We planned to leave La Paz in mid-June, but we had a couple of things come up that delayed us some. We discovered that our muffler had some corrosion in it which had created pinholes causing it to leak. No bueno. So, we either needed to order a new one from the USA (expensive and would take a while!) or try to repair the one we had. With the recommendation of the local mechanic in La Paz (Rob Cross from Cross Marine Works- originally from Victoria too!) we had our muffler sent to a fiberglass shop. They took a mold of the stainless end caps and were able to make exact replicas of them in fiberglass. This means no more corrosion! We had the center rubber tubing replaced as well and the muffler was ready to go. Other than the hose clamps holding it together, it was a completely new unit.
Ensenada Grande, Isla Espíritu Santo
We pulled out of Marina Costa Baja in La Paz on Sunday, June 25th and headed towards Ensenada Grande on Isa Espiritu Santo. With no wind and glassy seas, we motored the whole way, but were treated to the site of several jumping manta rays and several sea turtles as well. We pulled in to the anchorage to see several other boats including a few mega yachts (Ensenada Grande is a charter destination and so close to La Paz that it is popular for the party boats too!) We anchored underneath the white cross at 24° 33.49 N / 110° 23.87 W. This cove can get corumuels (strong localized nighttime winds) so be sure to set your anchor well. We only planned to stay one night here, so we opted not to inflate our dinghy or kayak, but go for a swim to shore instead since it was really close. We broke out the boogie board and Carson and Lisa swam in to shore, only to be greeted by several sting rays lurking in the shallows. Sting rays are hard to see, as they bury themselves in the sand, so you have to do the ‘sting ray shuffle’ with your feet as you walk to scare them away. Stepping on a sting ray is something that you want to avoid at all costs as it is one of the most painful stings and the venom travels up your leg! No thanks. Note that there is no Wifi or cell reception available in this bay or the majority of Isla Espiritu Santo.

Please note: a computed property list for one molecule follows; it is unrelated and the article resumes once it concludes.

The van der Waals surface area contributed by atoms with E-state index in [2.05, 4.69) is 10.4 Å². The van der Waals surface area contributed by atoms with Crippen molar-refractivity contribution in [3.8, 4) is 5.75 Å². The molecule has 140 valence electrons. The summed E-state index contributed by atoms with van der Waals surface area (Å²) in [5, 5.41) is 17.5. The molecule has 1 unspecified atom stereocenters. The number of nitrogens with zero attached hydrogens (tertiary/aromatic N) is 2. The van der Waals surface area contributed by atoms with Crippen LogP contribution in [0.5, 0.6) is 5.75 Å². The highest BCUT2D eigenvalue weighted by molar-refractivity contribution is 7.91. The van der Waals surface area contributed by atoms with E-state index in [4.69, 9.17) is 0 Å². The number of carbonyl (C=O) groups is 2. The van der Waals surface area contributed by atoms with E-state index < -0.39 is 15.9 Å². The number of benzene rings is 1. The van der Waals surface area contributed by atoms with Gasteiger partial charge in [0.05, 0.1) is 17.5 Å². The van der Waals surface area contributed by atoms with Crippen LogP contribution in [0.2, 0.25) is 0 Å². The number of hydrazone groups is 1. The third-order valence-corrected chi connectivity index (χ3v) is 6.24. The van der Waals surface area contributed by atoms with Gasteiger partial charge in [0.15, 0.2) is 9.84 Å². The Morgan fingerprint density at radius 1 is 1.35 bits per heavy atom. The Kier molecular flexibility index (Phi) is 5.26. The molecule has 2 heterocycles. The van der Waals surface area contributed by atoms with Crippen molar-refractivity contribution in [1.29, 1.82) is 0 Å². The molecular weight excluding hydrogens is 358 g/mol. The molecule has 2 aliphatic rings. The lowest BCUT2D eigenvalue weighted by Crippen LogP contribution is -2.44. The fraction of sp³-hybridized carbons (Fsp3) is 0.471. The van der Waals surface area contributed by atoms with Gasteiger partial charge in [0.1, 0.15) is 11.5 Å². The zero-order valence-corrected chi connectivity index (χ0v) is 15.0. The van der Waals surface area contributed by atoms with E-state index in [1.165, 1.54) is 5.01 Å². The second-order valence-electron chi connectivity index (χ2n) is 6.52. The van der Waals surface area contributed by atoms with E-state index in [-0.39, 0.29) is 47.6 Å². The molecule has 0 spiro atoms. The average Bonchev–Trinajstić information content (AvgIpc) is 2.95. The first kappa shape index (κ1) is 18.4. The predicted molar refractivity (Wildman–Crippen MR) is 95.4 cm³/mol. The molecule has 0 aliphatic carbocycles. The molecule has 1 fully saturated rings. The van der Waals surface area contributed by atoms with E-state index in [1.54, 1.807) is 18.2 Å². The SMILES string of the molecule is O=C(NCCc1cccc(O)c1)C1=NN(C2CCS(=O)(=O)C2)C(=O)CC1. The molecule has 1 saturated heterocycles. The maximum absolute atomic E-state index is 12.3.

Isla San Francisco
The next morning, we had breakfast and got going around 10am with our destination set at Isla San Francisco- one of the Sea of Cortez’s most famous bays. We were told by several other cruisers that during this time of year, it is ideal to anchor on the east side of the island and not in the famous ‘hook’ bay on the west side due to the wind picking up at night from the west, making it an uncomfortable overnight spot. The east side of the island was completely empty and we had the cove all to ourselves. We anchored at 24° 49.712 / 110° 34.579. We did some swimming to cool off and the boys kayaked in to shore to do some exploration. Unfortunately, right after dinner as the sun was starting to drop in the sky, the anchorage received a bunch of easterly swell and got extremely uncomfortable very quickly. We were forced out- luckily before dark and were able to make it around to the northern most anchorage on Isla San Francisco where it was much calmer, although still a bit rolly. One other mega yacht pulled in at the same time as us and dropped their anchor as well. There is no WiFi or cell reception available throughout all of Isla San Francisco.
After one slightly-roily night at Isla San Francisco, we motored to San Evaristo. We were excited to visit this harbour as it is a little fishing village with a tienda, restaurant and supposedly, WiFi. We were sadly disappointed with this town was pretty much shut down when we visited. The only place that seemed to be open was Agua Tony’s water purification plant. There was a note at his entrance saying you could radio him on VHF channel 16, so we did. A lady was on and in broken Spanish, we tried to find out what the WiFi password was and when the tienda and restaurant would open. Her response was “No hay WiFi” (There is no WiFi) and “No se’” (I don’t know) So, the tienda was closed for our whole visit- as was the restaurant called Lupe’s. We were also told by the locals that sometimes if you stand in the middle of the soccer field there (while also being careful not to step in the numerous cow patties) you may be able to get cell reception. We were not able to, nor were we able to get cell reception with our booster. The winds also kicked up quite a bit at night in there, so be sure to set your anchor well. So, Evaristo was a bit of a bust for us…oh well!